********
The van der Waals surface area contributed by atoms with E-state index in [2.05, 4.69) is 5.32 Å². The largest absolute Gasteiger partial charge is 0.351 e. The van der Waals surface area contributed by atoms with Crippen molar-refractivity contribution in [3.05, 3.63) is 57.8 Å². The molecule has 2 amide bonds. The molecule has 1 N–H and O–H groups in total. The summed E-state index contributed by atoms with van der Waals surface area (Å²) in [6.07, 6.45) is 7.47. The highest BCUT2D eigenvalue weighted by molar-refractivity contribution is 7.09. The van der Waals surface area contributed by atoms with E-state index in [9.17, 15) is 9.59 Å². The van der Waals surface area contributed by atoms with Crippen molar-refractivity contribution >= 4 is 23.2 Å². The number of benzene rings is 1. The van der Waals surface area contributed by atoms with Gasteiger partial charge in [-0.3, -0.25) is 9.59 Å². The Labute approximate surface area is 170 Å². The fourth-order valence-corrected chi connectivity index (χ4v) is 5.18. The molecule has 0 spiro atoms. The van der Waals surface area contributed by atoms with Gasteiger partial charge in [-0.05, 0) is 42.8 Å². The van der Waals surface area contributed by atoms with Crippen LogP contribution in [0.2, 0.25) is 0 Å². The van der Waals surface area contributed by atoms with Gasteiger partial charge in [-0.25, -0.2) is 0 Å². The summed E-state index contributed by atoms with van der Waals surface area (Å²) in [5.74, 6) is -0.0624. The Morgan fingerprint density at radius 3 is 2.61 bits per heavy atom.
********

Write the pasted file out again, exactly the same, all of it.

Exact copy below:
The van der Waals surface area contributed by atoms with E-state index in [2.05, 4.69) is 5.32 Å². The largest absolute Gasteiger partial charge is 0.351 e. The van der Waals surface area contributed by atoms with Crippen molar-refractivity contribution in [3.05, 3.63) is 57.8 Å². The molecule has 2 amide bonds. The molecule has 1 N–H and O–H groups in total. The summed E-state index contributed by atoms with van der Waals surface area (Å²) in [6.07, 6.45) is 7.47. The highest BCUT2D eigenvalue weighted by molar-refractivity contribution is 7.09. The van der Waals surface area contributed by atoms with E-state index in [9.17, 15) is 9.59 Å². The van der Waals surface area contributed by atoms with Crippen molar-refractivity contribution >= 4 is 23.2 Å². The number of benzene rings is 1. The van der Waals surface area contributed by atoms with Gasteiger partial charge in [-0.3, -0.25) is 9.59 Å². The Labute approximate surface area is 170 Å². The fourth-order valence-corrected chi connectivity index (χ4v) is 5.18. The molecule has 0 spiro atoms. The van der Waals surface area contributed by atoms with Gasteiger partial charge in [-0.05, 0) is 42.8 Å². The van der Waals surface area contributed by atoms with Crippen LogP contribution in [0.2, 0.25) is 0 Å². The van der Waals surface area contributed by atoms with Gasteiger partial charge in [-0.25, -0.2) is 0 Å². The summed E-state index contributed by atoms with van der Waals surface area (Å²) in [5.74, 6) is -0.0624. The Morgan fingerprint density at radius 3 is 2.61 bits per heavy atom.